Kevin Lomangino is the managing editor of HealthNewsReview.org. He tweets as @Klomangino.
We often plead for journalists and public relations people to slow down when reporting on breaking new research that makes big claims about health benefits.
Whether that news is coming from a company announcement or a scientific meeting, chances are good that the new findings haven’t been thoroughly evaluated by experts and are likely to overstate the significance of the research.
Journalist Larry Husten today provides a fresh example of why slow and steady wins the competition that really matters to readers.
Husten is in Italy reporting on the European Society of Cardiology meeting, and his post concerns a debate regarding the NIH’s controversial SPRINT trial on blood pressure targets.
You may recall that it was nearly a year ago that NIH issued a breathless news release calling the SPRINT study a “landmark” that “provides potentially lifesaving information” to health care professionals. The study apparently found that more intensive blood pressure management, below current targets, “greatly reduces” the rate of heart disease and death in adults with high blood pressure.
We immediately called on the NIH to slow down the hype train. Its news release never quantified the results, addressed potential harms, or provided other key specifics that are essential to interpreting the data. And as Husten’s new piece makes clear, the findings are much more complicated than some fawning news coverage at the time suggested.
Husten reports on a session where many cardiologists in attendance gave a “thumbs down” to the trial, saying it shouldn’t be used by guideline committees to develop new practice recommendations. The reason? Attendees were apparently swayed by arguments from panelist Sverre Kjeldsen, who revealed that the study adopted what Husten calls “an unprecedented and novel method to measure blood pressure, making it impossible to compare with previous trials.”
In all the major recent hypertension trials blood pressure had been measured three separate times with an automatic monitor in the presence of a healthcare professional. In SPRINT, however, the healthcare professionals were trained to leave the room before the measurements started. This method has not been validated and Kjeldsen presented multiple lines of evidence suggesting that it would lead to much lower blood pressure readings, as much as 10-20 mm Hg lower than usual. He said that the systolic BP target of 120 mmHg in SPRINT when examined in this light is actually closer to the prevailing standard of 140 mm Hg in other trials. He was also strongly critical of the SPRINT investigators for not reporting this significant fact in the original New England Journal of Medicine paper or in its supplement. He said it was unethical not to report this since many clinicians have tried to apply the findings to their patients but were not aware of this important change.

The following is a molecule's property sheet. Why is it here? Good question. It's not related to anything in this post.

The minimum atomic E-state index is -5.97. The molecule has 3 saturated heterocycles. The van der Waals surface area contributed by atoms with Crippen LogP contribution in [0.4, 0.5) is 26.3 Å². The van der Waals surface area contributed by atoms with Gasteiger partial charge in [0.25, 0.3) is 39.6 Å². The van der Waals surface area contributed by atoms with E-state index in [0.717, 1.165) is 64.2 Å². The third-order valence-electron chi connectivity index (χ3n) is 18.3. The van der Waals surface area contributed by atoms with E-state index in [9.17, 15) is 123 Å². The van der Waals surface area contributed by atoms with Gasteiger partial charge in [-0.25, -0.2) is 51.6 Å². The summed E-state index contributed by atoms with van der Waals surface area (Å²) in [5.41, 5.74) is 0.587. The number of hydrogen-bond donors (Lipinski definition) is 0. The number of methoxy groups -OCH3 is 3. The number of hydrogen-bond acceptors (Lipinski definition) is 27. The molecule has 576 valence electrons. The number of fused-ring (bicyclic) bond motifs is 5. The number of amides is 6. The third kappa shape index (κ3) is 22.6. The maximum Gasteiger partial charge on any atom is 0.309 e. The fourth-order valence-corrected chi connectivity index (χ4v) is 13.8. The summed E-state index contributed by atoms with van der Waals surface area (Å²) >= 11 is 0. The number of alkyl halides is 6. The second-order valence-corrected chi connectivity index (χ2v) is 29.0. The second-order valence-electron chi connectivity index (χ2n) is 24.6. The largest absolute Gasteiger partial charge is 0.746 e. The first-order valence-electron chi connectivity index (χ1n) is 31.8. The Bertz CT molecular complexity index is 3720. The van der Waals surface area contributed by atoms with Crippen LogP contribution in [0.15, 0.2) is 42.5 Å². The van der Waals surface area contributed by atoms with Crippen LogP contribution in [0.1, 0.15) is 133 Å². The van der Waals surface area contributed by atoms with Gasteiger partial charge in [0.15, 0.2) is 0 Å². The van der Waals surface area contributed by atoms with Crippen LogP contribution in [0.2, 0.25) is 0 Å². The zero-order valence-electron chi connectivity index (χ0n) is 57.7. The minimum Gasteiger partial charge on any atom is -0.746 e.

Here we are, almost a year after the promotional NIH news release was issued and some 10 months after the peer-reviewed study was published in the New England Journal of Medicine, and key details about the study are still dribbling out that impact how cardiologists view the findings.
This shouldn’t be surprising to anyone. Pendulum swings likes this are almost inevitable in scientific research. The optimism of an initial announcement gets tempered as other experts point out flaws and limitations in the research. This process takes time but should be anticipated with cautions and caveats.
We’ve gone from “lifesaving landmark” to “thumbs down” in less than a year. Who knows where the next swing of the pendulum will take us?